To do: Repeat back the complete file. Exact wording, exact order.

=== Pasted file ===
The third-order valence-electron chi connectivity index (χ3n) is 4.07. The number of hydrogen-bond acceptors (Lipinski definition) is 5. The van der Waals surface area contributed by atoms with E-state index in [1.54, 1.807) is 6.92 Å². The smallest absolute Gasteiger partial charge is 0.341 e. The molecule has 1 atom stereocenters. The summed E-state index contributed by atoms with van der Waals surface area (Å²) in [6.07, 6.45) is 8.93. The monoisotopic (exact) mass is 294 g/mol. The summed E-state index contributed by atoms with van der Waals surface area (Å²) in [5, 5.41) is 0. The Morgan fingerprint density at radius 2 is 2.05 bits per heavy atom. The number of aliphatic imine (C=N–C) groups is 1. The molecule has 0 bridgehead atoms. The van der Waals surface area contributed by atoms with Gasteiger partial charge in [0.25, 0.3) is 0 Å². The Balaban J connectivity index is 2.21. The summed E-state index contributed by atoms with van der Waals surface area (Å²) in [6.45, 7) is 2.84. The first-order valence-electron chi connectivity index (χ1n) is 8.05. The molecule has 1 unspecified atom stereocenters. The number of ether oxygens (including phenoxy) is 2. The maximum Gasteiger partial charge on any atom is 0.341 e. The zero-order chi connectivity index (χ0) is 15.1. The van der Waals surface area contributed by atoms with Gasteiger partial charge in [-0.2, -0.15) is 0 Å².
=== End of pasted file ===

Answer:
The third-order valence-electron chi connectivity index (χ3n) is 4.07. The number of hydrogen-bond acceptors (Lipinski definition) is 5. The van der Waals surface area contributed by atoms with E-state index in [1.54, 1.807) is 6.92 Å². The smallest absolute Gasteiger partial charge is 0.341 e. The molecule has 1 atom stereocenters. The summed E-state index contributed by atoms with van der Waals surface area (Å²) in [6.07, 6.45) is 8.93. The monoisotopic (exact) mass is 294 g/mol. The summed E-state index contributed by atoms with van der Waals surface area (Å²) in [5, 5.41) is 0. The Morgan fingerprint density at radius 2 is 2.05 bits per heavy atom. The number of aliphatic imine (C=N–C) groups is 1. The molecule has 0 bridgehead atoms. The van der Waals surface area contributed by atoms with Gasteiger partial charge in [0.25, 0.3) is 0 Å². The Balaban J connectivity index is 2.21. The summed E-state index contributed by atoms with van der Waals surface area (Å²) in [6.45, 7) is 2.84. The first-order valence-electron chi connectivity index (χ1n) is 8.05. The molecule has 1 unspecified atom stereocenters. The number of ether oxygens (including phenoxy) is 2. The maximum Gasteiger partial charge on any atom is 0.341 e. The zero-order chi connectivity index (χ0) is 15.1. The van der Waals surface area contributed by atoms with Gasteiger partial charge in [-0.2, -0.15) is 0 Å².